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Foreign Occupation of the Territory before the British Conquest

The occupation of the Côte-Nord territory by Europeans and Euro-Canadians prior to the mid-19th century remained limited to fishing stations, trading posts and infrastructures related to the fur trade. However, in rare cases, seigneuries were granted to favourites in the 17th century, including Mille-Vaches (1653, near the Portneuf River) or the Mingan islets (1679) and Anticosti (1680) granted to Louis Jolliet.

In the 18th century, a large part of the eastern Côte-Nord up to Hamilton Inlet in Labrador was divided into “concessions”. These were lands rented to French merchants and civil officers for an annual return in beaver pelts or the equivalent in pounds. These establishments, devoted to the capture of seal, cod, salmon and fur trading with the Innu – and even with Inuit establishments to the East – were exploited concurrently with existing French fisheries.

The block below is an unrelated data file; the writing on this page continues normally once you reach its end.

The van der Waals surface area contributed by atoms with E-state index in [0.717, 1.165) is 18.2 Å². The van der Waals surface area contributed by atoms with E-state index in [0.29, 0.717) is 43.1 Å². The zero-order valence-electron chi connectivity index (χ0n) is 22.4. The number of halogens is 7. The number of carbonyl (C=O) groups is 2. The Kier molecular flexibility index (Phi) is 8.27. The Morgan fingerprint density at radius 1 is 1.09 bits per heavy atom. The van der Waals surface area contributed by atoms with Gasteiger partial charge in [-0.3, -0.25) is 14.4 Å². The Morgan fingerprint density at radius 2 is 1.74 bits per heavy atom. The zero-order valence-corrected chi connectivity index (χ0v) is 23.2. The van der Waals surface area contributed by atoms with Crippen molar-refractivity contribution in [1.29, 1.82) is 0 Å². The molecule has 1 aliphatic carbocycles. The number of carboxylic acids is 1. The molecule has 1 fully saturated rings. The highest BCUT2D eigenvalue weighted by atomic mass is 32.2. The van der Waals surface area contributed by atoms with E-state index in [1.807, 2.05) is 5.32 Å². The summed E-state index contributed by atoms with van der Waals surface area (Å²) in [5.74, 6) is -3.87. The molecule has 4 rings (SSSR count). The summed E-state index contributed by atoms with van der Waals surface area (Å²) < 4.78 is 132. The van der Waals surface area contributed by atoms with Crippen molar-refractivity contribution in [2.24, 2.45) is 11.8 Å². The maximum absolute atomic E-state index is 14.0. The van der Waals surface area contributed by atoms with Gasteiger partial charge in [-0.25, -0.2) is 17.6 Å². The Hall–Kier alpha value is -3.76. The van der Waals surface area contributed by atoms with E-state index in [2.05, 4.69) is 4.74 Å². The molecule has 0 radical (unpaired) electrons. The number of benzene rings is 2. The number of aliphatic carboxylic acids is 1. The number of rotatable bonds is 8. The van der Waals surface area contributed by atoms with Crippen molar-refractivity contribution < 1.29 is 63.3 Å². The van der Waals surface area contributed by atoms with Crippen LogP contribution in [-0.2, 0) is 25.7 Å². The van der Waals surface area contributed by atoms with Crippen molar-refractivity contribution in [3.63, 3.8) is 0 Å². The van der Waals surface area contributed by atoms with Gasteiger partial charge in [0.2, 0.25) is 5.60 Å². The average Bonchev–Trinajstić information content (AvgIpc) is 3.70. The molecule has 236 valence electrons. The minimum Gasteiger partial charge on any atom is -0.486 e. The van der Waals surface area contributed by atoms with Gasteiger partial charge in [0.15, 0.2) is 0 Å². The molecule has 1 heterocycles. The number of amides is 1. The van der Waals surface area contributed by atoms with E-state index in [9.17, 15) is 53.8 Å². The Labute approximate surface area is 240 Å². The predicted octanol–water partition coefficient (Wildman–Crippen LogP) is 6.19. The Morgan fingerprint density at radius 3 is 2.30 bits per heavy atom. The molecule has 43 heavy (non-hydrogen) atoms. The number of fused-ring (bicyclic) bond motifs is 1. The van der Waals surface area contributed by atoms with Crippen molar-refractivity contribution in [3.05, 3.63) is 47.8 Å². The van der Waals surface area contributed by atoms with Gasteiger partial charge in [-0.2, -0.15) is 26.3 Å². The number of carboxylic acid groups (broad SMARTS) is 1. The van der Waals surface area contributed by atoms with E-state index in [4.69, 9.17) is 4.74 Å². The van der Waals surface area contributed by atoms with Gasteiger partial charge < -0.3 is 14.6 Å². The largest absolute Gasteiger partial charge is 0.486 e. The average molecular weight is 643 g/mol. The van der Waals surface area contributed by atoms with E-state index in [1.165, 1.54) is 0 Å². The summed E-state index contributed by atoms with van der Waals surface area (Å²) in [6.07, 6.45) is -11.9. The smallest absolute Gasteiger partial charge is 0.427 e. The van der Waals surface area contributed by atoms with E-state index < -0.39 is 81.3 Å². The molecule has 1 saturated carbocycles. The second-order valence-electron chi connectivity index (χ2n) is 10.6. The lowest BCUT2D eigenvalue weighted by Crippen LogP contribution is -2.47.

An exception was the concession granted to Augustin Legardeur de Courtemanche (1663-1717), who in 1704 chose Brador Bay to establish Fort Pontchartrain. In 1722, his lands were 4 leagues by 9 leagues of oceanfront property, from the Baie du Vieux-Fort to Anse-au-Clair. The concession-holder had exclusive rights to hunt seal, and was allowed to practice the fur trade on his land. Permission to exploit whale and cod fisheries was only granted in competition with other ships that fished there.

In 1714, Courtemanche became the King’s Commander in Labrador for the Ministère de la Marine. Responsible for good management of fishing in the strait, he was to promote its expansion and encourage other forms of trade. His concession gradually assumed the appearance of a permanent colony, where approximately 100 people of French, Canadian and Native origins lived during the high season. When the establishment was transferred to his successor, Martin de Brouague, in 1740, it had a dozen buildings.

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